Having skated since the age of four, Huston has clinched 40+ wins at various competitions and events over the years, with his first major street title coming all the way back in 2005 when he was just ten.

Now 26, Huston is one of Team USA’s top Tokyo Olympics gold medal hopes.

Women’s Soccer Team

Just like their basketball counterparts, the US women’s soccer team has enjoyed unrivaled success at the Olympics. Okay – the USWNT may not have been as dominant as the basketball team. But they are still in a league of their own.

Although women’s soccer was only introduced to the Games in 1996, the USA has already secured four gold medals.

WOMEN’S SOCCER – MOST MEDALS WON AT THE OLYMPICS
Team Gold Silver Bronze Total
USA 4 1 5
Germany 1 3 4
Norway 1 1 2
Brazil 2 2
Canada 2 2
China 1 1
Japan 1 1
Sweden 1 1

The Stars and Stripes have reached five of the six finals overall, coming away with silver in Sydney back in 2000. Triumphs in 1996, 2004, 2008, and 2012 make them the most successful women’s soccer team in Olympic history.

It is hardly surprising that America has totally dominated women’s soccer at the Olympics. After all, many of the best female soccer players in the world were born in the States.

In fact, Crystal Dunn, Sam Mewis, and Julie Ertz all made it onto my list of the top 15 female soccer players in 2021.

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Carissa Moore, Surfing

Carissa Moore is so revered in Hawaii that January 4 is officially “Carissa Moore Day” in her home state. Just imagine what would happen if she returned to the Islands of Aloha with a gold medal around her neck!

Well, funnily enough, the 28-year-old surfer is among the favorites to win gold for Team USA at the Tokyo 2020 Olympics.

Not only is Moore the reigning World Surf League champion from 2019, but she also heads into this summer’s Games as the WSL’s No. 1-ranked women’s surfer.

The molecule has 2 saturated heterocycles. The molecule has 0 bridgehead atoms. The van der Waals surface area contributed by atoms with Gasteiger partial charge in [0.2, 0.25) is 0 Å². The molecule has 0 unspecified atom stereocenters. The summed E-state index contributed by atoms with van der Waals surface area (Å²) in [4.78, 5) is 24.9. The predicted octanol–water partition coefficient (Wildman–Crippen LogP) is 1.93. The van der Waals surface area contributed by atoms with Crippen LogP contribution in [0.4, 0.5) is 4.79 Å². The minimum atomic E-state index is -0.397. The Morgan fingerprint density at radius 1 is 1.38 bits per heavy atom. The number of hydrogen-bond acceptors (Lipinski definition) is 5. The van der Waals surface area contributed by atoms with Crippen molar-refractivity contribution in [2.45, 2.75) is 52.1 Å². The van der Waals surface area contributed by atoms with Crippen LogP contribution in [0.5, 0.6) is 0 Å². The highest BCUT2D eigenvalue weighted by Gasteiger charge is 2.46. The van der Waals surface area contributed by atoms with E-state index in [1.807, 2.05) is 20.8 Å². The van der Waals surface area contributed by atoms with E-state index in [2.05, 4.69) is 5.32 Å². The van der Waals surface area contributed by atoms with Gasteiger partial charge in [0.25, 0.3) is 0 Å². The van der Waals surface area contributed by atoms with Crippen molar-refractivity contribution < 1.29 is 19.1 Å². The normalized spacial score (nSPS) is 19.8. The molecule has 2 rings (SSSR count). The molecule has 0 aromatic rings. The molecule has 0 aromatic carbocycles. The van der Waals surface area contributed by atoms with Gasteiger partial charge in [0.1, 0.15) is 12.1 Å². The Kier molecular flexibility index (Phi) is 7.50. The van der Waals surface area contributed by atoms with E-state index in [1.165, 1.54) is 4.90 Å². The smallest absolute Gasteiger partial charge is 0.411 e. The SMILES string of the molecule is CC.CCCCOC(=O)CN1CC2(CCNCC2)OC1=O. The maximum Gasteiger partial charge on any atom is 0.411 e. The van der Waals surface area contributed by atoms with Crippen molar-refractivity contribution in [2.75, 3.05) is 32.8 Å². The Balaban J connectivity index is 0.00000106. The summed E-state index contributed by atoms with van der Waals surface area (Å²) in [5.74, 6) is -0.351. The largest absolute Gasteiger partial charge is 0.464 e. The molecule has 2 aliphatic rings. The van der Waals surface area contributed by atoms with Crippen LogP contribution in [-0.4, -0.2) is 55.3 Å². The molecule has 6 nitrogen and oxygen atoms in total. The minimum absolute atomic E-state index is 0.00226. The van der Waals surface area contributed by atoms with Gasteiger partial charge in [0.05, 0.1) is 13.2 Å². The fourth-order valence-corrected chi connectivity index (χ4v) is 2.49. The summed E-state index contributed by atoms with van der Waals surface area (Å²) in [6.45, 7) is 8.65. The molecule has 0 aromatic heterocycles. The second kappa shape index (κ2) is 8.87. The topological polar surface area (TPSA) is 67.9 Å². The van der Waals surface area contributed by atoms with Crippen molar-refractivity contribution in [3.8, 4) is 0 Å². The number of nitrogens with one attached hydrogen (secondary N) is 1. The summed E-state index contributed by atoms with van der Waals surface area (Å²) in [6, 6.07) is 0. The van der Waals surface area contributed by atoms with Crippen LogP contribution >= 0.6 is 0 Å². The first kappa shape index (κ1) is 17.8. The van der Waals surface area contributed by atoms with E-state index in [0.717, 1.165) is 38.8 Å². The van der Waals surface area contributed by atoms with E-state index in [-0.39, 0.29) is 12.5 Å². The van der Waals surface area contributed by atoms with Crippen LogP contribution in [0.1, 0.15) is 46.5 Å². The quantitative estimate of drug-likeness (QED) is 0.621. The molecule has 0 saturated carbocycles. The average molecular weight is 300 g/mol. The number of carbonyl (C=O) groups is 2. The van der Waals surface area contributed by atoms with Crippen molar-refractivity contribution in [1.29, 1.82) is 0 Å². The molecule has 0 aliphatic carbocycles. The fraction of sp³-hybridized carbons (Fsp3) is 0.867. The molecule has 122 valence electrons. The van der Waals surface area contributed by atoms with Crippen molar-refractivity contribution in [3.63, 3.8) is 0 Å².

Surfing is one of five new sports at the Olympics this year, so Moore will undoubtedly be eager to lay down a maker when the best surfers on the planet (or the ocean) flock to Japan’s Pacific coast.

If the four-time World Surf League champion brings her A-game to Tokyo 2020, the other competitors won’t reach the top of the podium.

Carissa Moore

Grant Holloway, 110m Hurdles

When Grant Holloway broke a 27-year record back in February, he instantly became one of America’s leading gold medal hopes for the Tokyo Olympics.

The Virginia native clocked 7.29 seconds in the 60m hurdles at Madrid’s World Athletics Indoor Tour meeting earlier in the year – beating Colin Jackson’s long-standing record by one-hundredth of a second!

Now, the world’s No. 1-ranked men’s 110m hurdler has his sights set on breaking more records in Japan.

Having triumphed at the 2019 World Championships in Doha, Holloway is no stranger to winning. In fact, he recently shone at the US Olympic Track and Field Trials in Oregon – clocking 12.96 in the 110m hurdles.

Devon Allen and Daniel Roberts – who ran 13.10 and 13.11, respectively – also stand a real chance of getting on the podium this summer. But there is no denying that Holloway is the pick of the bunch.

Closing Thoughts

Of course, the US will win more than seven gold medals in Tokyo. Having claimed 1,022 golds across 27 editions of the esteemed competition, Team USA averages almost 40 gold medals per Olympic Games.

In all honesty, I could have included more names on my list of the best chances for the US to win gold at Tokyo 2020.

Veteran runner Allyson Felix, swimmer Katie Ledecky, and skateboarder Heimana Reynolds are just a few more American athletes that could find themselves at the top of the podium this summer.

But the seven entries on my list are pretty much sure things to clinch gold in Japan.

If you’re looking for more on the Olympics, keep an eye on our Olympics blog. We are covering Tokyo 2020 extensively in the coming weeks, so make sure you don’t miss out.